Shelled, unshelled, salted or not salted—peanuts and peanut butters are one of the most popular nut choices in the US. Not only do they taste good, peanuts are a great source of protein and healthy fat and are chocked full of healthy nutrients. Let’s take a closer look at what makes this little nut so great.
Did you know?
While most people group peanuts with nuts like almonds and cashews, peanuts aren’t a nut at all. Surprisingly enough, they actually belong to the legume family and are more closely related to beans like lentils and soy.
Peanuts are a great source of many of the vitamins and nutrients we need on a daily basis. Here’s a quick look at all they offer:
- Rich in protein, especially for a plant-based food
- High in fat
- Low in carbs
- Rich in antioxidants
- May help to reduce the risk of heart disease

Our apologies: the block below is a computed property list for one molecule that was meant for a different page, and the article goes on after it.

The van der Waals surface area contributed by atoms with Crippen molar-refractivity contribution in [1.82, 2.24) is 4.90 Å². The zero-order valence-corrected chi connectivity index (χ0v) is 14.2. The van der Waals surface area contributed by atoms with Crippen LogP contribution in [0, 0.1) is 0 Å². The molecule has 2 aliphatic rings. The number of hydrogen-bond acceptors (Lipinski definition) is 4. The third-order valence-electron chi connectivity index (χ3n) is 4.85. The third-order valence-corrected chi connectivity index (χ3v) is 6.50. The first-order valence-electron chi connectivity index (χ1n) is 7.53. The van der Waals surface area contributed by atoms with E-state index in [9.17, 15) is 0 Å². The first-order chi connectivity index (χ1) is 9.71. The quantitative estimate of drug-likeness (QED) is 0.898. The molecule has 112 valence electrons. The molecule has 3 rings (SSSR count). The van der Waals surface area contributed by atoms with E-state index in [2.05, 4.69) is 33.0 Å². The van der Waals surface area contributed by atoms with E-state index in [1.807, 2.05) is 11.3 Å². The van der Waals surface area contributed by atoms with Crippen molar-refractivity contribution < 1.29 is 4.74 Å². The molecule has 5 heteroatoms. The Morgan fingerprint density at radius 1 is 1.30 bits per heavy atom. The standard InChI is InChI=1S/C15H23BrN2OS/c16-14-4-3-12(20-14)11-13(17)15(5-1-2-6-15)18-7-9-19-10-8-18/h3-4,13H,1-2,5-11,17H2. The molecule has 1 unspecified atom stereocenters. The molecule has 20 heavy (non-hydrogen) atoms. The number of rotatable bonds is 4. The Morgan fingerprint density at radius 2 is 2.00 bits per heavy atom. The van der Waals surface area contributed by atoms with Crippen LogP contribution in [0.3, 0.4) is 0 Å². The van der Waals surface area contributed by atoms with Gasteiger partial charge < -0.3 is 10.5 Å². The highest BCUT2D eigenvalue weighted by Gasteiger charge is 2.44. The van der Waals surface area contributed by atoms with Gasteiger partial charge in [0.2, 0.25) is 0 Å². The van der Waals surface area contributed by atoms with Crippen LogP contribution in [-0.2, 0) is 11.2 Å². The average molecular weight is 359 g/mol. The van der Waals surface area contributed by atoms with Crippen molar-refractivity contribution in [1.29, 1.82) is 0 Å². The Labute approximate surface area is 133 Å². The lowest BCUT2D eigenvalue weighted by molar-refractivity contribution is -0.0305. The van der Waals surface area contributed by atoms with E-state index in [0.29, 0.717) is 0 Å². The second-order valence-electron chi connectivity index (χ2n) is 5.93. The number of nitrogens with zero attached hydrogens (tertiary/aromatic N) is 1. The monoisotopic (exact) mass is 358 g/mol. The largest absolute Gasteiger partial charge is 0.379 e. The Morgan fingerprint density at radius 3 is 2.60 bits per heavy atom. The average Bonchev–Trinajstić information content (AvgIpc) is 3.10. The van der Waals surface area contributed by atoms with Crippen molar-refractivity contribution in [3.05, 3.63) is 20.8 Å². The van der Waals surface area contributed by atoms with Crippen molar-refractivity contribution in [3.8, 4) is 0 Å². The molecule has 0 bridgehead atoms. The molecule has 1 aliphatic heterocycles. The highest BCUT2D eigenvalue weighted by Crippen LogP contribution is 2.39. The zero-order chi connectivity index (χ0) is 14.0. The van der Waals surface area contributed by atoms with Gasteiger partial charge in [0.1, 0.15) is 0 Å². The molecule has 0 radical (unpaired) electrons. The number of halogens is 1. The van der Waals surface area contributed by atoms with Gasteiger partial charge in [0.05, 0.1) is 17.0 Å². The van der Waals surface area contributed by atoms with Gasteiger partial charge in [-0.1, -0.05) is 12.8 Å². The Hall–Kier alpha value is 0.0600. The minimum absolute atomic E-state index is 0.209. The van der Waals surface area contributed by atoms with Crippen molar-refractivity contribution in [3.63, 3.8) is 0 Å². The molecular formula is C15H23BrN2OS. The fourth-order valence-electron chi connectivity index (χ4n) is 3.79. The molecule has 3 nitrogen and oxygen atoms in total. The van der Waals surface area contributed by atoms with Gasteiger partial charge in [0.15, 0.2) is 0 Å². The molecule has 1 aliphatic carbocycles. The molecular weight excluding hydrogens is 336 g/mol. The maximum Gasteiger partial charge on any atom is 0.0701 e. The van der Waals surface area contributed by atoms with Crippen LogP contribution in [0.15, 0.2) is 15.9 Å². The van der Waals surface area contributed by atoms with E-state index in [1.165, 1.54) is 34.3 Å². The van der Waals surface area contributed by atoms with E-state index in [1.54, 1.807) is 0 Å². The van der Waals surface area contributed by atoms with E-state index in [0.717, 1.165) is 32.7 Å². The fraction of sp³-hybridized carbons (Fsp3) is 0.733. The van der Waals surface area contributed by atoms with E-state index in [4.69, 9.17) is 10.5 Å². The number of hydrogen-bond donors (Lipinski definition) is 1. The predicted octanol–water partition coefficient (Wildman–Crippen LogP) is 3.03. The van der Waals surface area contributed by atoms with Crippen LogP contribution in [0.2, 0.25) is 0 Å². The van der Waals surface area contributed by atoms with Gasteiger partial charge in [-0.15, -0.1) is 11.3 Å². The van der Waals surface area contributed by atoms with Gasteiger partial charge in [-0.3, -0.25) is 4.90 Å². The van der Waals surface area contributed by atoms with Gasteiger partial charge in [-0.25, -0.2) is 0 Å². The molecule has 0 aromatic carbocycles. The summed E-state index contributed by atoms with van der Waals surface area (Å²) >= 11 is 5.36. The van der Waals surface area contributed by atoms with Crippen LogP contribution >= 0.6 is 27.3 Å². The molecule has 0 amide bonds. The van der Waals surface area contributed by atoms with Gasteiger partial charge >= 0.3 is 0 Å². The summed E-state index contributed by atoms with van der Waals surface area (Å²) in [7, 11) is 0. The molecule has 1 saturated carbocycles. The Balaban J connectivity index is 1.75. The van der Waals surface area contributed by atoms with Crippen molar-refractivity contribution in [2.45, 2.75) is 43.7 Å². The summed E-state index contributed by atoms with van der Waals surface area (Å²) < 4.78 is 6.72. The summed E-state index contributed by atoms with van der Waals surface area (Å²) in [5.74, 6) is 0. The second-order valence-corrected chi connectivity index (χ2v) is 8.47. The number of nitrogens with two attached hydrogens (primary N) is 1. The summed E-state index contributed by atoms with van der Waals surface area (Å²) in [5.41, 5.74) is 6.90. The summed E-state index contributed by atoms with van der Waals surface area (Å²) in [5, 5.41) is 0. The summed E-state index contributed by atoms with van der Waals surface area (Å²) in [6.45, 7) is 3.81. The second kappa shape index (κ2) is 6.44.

- Good source of biotin, copper, niacin, folate, manganese, vitamin E, thiamin, phosphorus and magnesium
Unfortunately, not everyone is able to enjoy the taste and health benefits of peanuts. Peanuts rank as one of the eight most common food allergens. Peanut allergies are estimated to affect roughly 3 million Americans. Reactions to contact with the ‘nut’ can range from mild to severe and potentially life threatening. In fact, peanut allergies are sometimes considered to be the most severe food allergy.
Flavor and nutrient-rich, peanuts are as popular as they are healthy! They’re a great addition to your balanced diet as a healthy fat, but since they’re high in fat and calories, remember to be mindful of your portion sizes. Peanuts can be found in grocery stores year round, and while snacking on peanut kernels is one of the most popular means of consumption, you can also purchase a variety of other peanut products at your local grocery store. Next time you visit the grocery store, look for:
- Peanut oil,
- Peanut butter and
- Peanut flour.
Looking for recipes to test your new peanut-powered products? The Peanut Institute has a ton of recipes to help you enjoy peanuts with every meal.